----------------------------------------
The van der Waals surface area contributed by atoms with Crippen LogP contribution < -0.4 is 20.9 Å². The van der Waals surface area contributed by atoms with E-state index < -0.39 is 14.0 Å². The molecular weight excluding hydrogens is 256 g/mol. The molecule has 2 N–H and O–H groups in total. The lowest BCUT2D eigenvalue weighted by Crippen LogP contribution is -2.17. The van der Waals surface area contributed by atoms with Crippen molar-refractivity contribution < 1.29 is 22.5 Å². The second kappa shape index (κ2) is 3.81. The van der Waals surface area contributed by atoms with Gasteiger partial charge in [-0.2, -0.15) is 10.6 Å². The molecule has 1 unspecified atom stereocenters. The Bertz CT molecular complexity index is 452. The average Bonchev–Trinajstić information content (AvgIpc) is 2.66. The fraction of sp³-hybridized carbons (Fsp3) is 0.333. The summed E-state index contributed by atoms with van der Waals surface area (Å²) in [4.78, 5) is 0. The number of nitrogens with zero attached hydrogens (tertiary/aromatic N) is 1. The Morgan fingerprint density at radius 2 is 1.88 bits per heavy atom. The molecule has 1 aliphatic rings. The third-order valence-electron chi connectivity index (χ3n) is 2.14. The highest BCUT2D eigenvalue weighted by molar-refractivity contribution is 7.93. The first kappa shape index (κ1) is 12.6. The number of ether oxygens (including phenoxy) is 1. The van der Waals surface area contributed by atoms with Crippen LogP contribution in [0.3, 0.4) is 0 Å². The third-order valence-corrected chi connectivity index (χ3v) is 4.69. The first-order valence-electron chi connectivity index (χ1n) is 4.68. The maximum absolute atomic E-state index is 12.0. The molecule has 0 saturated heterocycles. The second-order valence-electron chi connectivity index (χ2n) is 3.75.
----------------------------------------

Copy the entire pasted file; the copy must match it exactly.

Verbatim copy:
The van der Waals surface area contributed by atoms with Crippen LogP contribution < -0.4 is 20.9 Å². The van der Waals surface area contributed by atoms with E-state index < -0.39 is 14.0 Å². The molecular weight excluding hydrogens is 256 g/mol. The molecule has 2 N–H and O–H groups in total. The lowest BCUT2D eigenvalue weighted by Crippen LogP contribution is -2.17. The van der Waals surface area contributed by atoms with Crippen molar-refractivity contribution < 1.29 is 22.5 Å². The second kappa shape index (κ2) is 3.81. The van der Waals surface area contributed by atoms with Gasteiger partial charge in [-0.2, -0.15) is 10.6 Å². The molecule has 1 unspecified atom stereocenters. The Bertz CT molecular complexity index is 452. The average Bonchev–Trinajstić information content (AvgIpc) is 2.66. The fraction of sp³-hybridized carbons (Fsp3) is 0.333. The summed E-state index contributed by atoms with van der Waals surface area (Å²) in [4.78, 5) is 0. The number of nitrogens with zero attached hydrogens (tertiary/aromatic N) is 1. The Morgan fingerprint density at radius 2 is 1.88 bits per heavy atom. The molecule has 1 aliphatic rings. The third-order valence-electron chi connectivity index (χ3n) is 2.14. The highest BCUT2D eigenvalue weighted by molar-refractivity contribution is 7.93. The first kappa shape index (κ1) is 12.6. The number of ether oxygens (including phenoxy) is 1. The van der Waals surface area contributed by atoms with Crippen LogP contribution in [0.3, 0.4) is 0 Å². The third-order valence-corrected chi connectivity index (χ3v) is 4.69. The first-order valence-electron chi connectivity index (χ1n) is 4.68. The maximum absolute atomic E-state index is 12.0. The molecule has 0 saturated heterocycles. The second-order valence-electron chi connectivity index (χ2n) is 3.75.